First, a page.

3D Printed Chicken Chest Cooked by Frickin ‘Lasers

Who did not dream on your arrival after a long day and just clicking a few buttons to get a 3D, home-cooked 3D food, courtesy of a digital chef? It can even make microwaves and ice cold snacks out of stock. University of Columbia experts are trying to make this possible, and are now figuring out how to use 3D-printing and cooking white chicken at the same time, according to recent paper published in the newspaper npj Food Science. Of course, it’s not at the same level as the Star Trek Replicator, which can make a complete meal, but it’s a first.

Coauthor Hob Lipson runs the Creative Machines Lab at Columbia University, where the research was conducted. His team began to explain 3D printing for food back to 2007, using Fab @ Home’s process of making several 3D food items with chocolate frosting, chocolate, processed cheese, and peanut butter. However, commercial equipment capable of printing and cooking food portions is no longer available. There has been research on how to cook food using lasers, and the Lipson team thought this could be a reliable way to investigate further.

“We realized that, although printers can make milliliters mixed with millimeters, there is no way to heat this up,” he said. Coauthor Jonathan Blutinger said. “Cooking is important for food, taste, and food composition in most diets, and we doubt whether we can devise methods and lasers to address this.” They used a laser diode laser (5-10 Watts) as the primary source of heat and also tested the lasers in near- and mid-infrared comparisons, as well as a standard toaster oven.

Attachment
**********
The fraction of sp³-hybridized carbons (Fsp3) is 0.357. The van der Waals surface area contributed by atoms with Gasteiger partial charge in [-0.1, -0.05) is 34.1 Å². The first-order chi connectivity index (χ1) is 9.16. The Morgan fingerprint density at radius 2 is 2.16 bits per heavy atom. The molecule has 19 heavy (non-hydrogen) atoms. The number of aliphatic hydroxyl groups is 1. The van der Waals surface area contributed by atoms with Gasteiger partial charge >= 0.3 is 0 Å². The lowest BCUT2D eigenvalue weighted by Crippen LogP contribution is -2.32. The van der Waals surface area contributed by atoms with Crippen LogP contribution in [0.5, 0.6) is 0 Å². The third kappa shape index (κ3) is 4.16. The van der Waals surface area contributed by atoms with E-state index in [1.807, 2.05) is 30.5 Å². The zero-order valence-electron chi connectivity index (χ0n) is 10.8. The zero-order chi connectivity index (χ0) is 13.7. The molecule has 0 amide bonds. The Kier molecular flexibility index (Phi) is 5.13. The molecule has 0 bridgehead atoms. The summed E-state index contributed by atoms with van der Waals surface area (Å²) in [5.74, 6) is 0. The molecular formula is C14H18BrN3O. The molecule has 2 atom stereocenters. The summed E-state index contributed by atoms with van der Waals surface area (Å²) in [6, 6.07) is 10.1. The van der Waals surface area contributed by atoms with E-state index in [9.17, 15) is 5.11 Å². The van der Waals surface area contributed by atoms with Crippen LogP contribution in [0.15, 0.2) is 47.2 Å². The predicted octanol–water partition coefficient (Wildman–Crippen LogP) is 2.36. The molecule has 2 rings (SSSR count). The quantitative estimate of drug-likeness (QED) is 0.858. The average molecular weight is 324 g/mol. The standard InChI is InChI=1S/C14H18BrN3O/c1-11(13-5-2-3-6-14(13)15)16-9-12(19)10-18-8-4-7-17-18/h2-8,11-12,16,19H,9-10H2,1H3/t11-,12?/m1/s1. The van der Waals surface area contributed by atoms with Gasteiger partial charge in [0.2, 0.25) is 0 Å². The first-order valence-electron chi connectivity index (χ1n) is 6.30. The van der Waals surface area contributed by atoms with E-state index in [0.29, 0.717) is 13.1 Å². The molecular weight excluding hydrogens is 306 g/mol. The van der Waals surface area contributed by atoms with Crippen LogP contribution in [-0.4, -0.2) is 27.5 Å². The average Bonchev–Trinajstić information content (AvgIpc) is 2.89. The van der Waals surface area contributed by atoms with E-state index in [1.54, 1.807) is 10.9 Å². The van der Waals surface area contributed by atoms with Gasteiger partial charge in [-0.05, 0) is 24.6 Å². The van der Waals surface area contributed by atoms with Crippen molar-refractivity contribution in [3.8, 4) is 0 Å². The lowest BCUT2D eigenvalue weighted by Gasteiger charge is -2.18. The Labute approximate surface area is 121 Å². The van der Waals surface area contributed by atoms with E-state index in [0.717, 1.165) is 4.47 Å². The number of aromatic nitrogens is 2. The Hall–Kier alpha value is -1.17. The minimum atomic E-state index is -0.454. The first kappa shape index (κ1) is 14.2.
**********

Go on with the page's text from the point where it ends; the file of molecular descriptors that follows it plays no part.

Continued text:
The scientists bought a raw chicken breast from a nearby store and then put it in a food processor to make it more stable. He removed all the tendons and lowered them to the refrigerator before replacing the 3D printing presses. The cooking equipment used a powerful laser diode, glass galvanometers (equipment that detects electrical power by hiding light beams), 3D printing presses, laser protection, and a removable tray that can cook 3D printed chicken.

“In the beginning of laser cooking, our laser diode was set up in a 3D printing machine, but as experiments progressed, we changed the setting when the laser was mounted according to the head of the extrusion machine,” the authors wrote. “This setup allowed us to print and cook the ingredients on the same machine.” They also try to cook a printed chicken after printing it in plastic.

The result? Laser-cooked chicken retained twice as much moisture as regular chicken, and is reduced by half as long as it still has the same spice. But different types of lasers produced different results. The blue laser was ideal for cooking chicken inside, on the ground, while the infrared lasers were better on the surface and burned. In the case of the plastic chicken, the blue laser did a little brown, but the near-infrared laser was very effective in ripening the chicken through the packet. The team can also illuminate the top of the hen carried during the grill reminder.

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